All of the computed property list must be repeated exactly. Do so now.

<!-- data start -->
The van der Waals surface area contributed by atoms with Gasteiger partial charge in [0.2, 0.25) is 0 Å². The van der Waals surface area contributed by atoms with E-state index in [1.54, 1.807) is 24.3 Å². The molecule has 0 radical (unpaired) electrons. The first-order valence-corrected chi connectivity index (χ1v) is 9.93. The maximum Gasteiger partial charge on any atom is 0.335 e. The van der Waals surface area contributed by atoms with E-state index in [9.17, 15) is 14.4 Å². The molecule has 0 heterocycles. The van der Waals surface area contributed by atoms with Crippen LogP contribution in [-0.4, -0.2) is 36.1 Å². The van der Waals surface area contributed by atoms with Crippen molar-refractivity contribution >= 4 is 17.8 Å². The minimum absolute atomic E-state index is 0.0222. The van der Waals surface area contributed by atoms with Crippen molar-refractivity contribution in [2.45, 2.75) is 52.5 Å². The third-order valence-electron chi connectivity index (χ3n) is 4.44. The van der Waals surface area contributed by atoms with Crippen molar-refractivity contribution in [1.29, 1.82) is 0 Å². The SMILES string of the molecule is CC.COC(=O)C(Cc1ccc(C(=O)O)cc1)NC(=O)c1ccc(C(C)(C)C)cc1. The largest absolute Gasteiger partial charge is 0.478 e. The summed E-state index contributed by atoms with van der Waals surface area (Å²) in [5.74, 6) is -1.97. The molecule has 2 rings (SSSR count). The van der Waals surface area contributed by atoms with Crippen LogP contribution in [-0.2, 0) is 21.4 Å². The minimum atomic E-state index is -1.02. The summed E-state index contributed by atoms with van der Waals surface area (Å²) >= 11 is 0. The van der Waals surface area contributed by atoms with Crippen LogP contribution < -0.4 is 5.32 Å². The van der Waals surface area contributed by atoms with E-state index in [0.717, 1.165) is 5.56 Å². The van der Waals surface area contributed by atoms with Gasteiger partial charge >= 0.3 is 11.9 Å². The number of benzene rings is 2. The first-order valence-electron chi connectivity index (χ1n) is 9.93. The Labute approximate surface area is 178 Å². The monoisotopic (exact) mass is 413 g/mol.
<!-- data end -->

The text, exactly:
The van der Waals surface area contributed by atoms with Gasteiger partial charge in [0.2, 0.25) is 0 Å². The van der Waals surface area contributed by atoms with E-state index in [1.54, 1.807) is 24.3 Å². The molecule has 0 radical (unpaired) electrons. The first-order valence-corrected chi connectivity index (χ1v) is 9.93. The maximum Gasteiger partial charge on any atom is 0.335 e. The van der Waals surface area contributed by atoms with E-state index in [9.17, 15) is 14.4 Å². The molecule has 0 heterocycles. The van der Waals surface area contributed by atoms with Crippen LogP contribution in [-0.4, -0.2) is 36.1 Å². The van der Waals surface area contributed by atoms with Crippen molar-refractivity contribution >= 4 is 17.8 Å². The minimum absolute atomic E-state index is 0.0222. The van der Waals surface area contributed by atoms with Crippen molar-refractivity contribution in [2.45, 2.75) is 52.5 Å². The third-order valence-electron chi connectivity index (χ3n) is 4.44. The van der Waals surface area contributed by atoms with Crippen molar-refractivity contribution in [1.29, 1.82) is 0 Å². The SMILES string of the molecule is CC.COC(=O)C(Cc1ccc(C(=O)O)cc1)NC(=O)c1ccc(C(C)(C)C)cc1. The largest absolute Gasteiger partial charge is 0.478 e. The summed E-state index contributed by atoms with van der Waals surface area (Å²) in [5.74, 6) is -1.97. The molecule has 2 rings (SSSR count). The van der Waals surface area contributed by atoms with Crippen LogP contribution in [-0.2, 0) is 21.4 Å². The minimum atomic E-state index is -1.02. The summed E-state index contributed by atoms with van der Waals surface area (Å²) >= 11 is 0. The van der Waals surface area contributed by atoms with Crippen LogP contribution < -0.4 is 5.32 Å². The van der Waals surface area contributed by atoms with E-state index in [0.717, 1.165) is 5.56 Å². The van der Waals surface area contributed by atoms with Gasteiger partial charge >= 0.3 is 11.9 Å². The number of benzene rings is 2. The first-order valence-electron chi connectivity index (χ1n) is 9.93. The Labute approximate surface area is 178 Å². The monoisotopic (exact) mass is 413 g/mol.